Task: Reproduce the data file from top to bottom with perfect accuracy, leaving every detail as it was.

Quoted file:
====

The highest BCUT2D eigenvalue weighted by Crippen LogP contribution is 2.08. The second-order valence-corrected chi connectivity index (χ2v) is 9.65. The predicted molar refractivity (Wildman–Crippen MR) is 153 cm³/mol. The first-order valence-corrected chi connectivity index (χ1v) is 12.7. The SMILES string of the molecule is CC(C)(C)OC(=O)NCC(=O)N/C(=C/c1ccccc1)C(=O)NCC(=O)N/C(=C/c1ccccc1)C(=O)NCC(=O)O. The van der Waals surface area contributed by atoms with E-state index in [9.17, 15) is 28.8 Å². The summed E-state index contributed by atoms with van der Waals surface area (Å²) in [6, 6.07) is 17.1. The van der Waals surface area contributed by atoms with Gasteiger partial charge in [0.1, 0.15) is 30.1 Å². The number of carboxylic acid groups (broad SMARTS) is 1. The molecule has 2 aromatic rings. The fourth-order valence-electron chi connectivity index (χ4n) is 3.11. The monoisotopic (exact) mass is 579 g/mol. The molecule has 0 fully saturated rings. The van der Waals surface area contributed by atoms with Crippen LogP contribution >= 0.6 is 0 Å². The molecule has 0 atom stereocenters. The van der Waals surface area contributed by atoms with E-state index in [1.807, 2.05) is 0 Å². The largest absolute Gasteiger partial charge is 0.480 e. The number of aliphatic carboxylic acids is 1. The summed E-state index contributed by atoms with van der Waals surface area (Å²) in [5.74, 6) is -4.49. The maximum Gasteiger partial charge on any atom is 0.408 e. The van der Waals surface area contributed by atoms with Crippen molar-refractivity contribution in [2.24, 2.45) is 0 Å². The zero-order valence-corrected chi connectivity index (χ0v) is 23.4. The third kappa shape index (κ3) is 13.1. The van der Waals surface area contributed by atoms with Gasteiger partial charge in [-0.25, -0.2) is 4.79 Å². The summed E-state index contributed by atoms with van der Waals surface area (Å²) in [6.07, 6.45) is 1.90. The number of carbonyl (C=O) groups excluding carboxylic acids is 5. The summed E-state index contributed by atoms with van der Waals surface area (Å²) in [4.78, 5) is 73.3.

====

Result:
The highest BCUT2D eigenvalue weighted by Crippen LogP contribution is 2.08. The second-order valence-corrected chi connectivity index (χ2v) is 9.65. The predicted molar refractivity (Wildman–Crippen MR) is 153 cm³/mol. The first-order valence-corrected chi connectivity index (χ1v) is 12.7. The SMILES string of the molecule is CC(C)(C)OC(=O)NCC(=O)N/C(=C/c1ccccc1)C(=O)NCC(=O)N/C(=C/c1ccccc1)C(=O)NCC(=O)O. The van der Waals surface area contributed by atoms with E-state index in [9.17, 15) is 28.8 Å². The summed E-state index contributed by atoms with van der Waals surface area (Å²) in [6, 6.07) is 17.1. The van der Waals surface area contributed by atoms with Gasteiger partial charge in [0.1, 0.15) is 30.1 Å². The number of carboxylic acid groups (broad SMARTS) is 1. The molecule has 2 aromatic rings. The fourth-order valence-electron chi connectivity index (χ4n) is 3.11. The monoisotopic (exact) mass is 579 g/mol. The molecule has 0 fully saturated rings. The van der Waals surface area contributed by atoms with Crippen LogP contribution >= 0.6 is 0 Å². The molecule has 0 atom stereocenters. The van der Waals surface area contributed by atoms with E-state index in [1.807, 2.05) is 0 Å². The largest absolute Gasteiger partial charge is 0.480 e. The number of aliphatic carboxylic acids is 1. The summed E-state index contributed by atoms with van der Waals surface area (Å²) in [5.74, 6) is -4.49. The maximum Gasteiger partial charge on any atom is 0.408 e. The van der Waals surface area contributed by atoms with Crippen molar-refractivity contribution in [2.24, 2.45) is 0 Å². The zero-order valence-corrected chi connectivity index (χ0v) is 23.4. The third kappa shape index (κ3) is 13.1. The van der Waals surface area contributed by atoms with Gasteiger partial charge in [-0.25, -0.2) is 4.79 Å². The summed E-state index contributed by atoms with van der Waals surface area (Å²) in [6.07, 6.45) is 1.90. The number of carbonyl (C=O) groups excluding carboxylic acids is 5. The summed E-state index contributed by atoms with van der Waals surface area (Å²) in [4.78, 5) is 73.3.